2. I’m keen to buy a Linux box. But disappointed with lack of hardware acceleration on these devices. I have a rk3288 sitting at home gathering dust, I remember when rockchip said they’d support hw acceleration but it never came.

    I’m thinking about an Intel box more and more but price is always a factor together with power. Arm devices are usually a lot cheaper than intel and with recent arm SoCs they claim to do a lot more like 4k@60p. If only they could get their act together and release some proper firmware for Linux they could be a very good contender.

    I saw a rk3288 device for 70 usd and the cheapest intel bay trail I found was 100 usd.

  3. Another probable waste of money for some and as usual poor support for the device.

    Future Intel/AMD boards and chips will outshine and outperform these Chinese arm devices, and their costs keep improving.

  4. what intel mini PC do you suggest?

    min 2 cores
    min 2GB RAM (or 4 if possible)
    linux support
    low power
    native SATA (x2 if possible)
    gigabit ethernet

    I guess without the requirement for SATA it might be cheaper to find some netbook/tablet than a box…

  5. pcDuino nano costs about 35$ with 1GB RAM and GHZ LAN.

    I wonder how much additional cost arises by using A80 instead of A20, adding a USB3 to SATA bridge, WLAN chip and 1 or 3 GB RAM?

  6. I dunno…the one spec I have noticed that directly correlates to my happiness with my experience is RAM. The more there is, the happier I am with the experience. I haven’t seen any 4GB embedded Bay Trail boxes, and a NUC with 4GB or more and a hard drive is getting a lot more expensive than this. It might be worthwhile for some people to grab the 4GB version, if they’re usage is like me and they are hungry for RAM.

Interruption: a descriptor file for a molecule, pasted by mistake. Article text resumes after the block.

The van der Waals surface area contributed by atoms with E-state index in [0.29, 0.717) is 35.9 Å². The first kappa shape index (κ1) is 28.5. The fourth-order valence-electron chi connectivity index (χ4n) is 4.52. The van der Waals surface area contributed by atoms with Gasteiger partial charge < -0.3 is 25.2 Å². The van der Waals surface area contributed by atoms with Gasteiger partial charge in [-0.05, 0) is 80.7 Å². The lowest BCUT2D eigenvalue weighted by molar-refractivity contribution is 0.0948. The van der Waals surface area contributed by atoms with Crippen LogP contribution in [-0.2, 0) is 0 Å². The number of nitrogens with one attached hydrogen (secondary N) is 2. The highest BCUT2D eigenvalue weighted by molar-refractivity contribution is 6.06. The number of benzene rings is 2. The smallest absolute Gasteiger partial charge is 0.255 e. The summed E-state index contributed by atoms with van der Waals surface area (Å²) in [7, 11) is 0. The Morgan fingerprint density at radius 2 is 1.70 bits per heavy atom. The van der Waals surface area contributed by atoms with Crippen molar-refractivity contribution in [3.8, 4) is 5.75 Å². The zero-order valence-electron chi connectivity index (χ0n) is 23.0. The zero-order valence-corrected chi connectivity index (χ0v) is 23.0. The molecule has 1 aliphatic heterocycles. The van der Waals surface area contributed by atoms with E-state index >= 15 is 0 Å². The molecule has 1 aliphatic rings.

7. For me best device with excellent support on market and after sale service is WeTek Play, and i really hope that they will launch Quad core device soon, simply they have all what we as users need, 5 different roms, official android with regular update, openelec, enigma 2 and hardware acceleration of audio and video decoding is working.

  8. @renw0rp
    You should specify “cheap” in your list. I’d look at mini barebones.

    Very small but not exactly cheap (unless the smallest model suffices you, which costs $129) and not even Intel but still x86/64:

    Somewhat larger but still “mini”, if you go for the 3.5 inch form factor; price probably depends on where you are in the world:

    Depending on what you want to do with it, one of these might be interesting:

    For my own demands, the cheapest solution I found was Shuttle’s DS57U:

    Your demands might not require all its properties. There are cheaper devices, if you don’t need fanless design, EPT, or VT-d etc.

  9. buying an Intel baytrail box for linux might seem like a great idea but:

    1. There is currently no Baytrail based box running linux that you can buy off the shelf.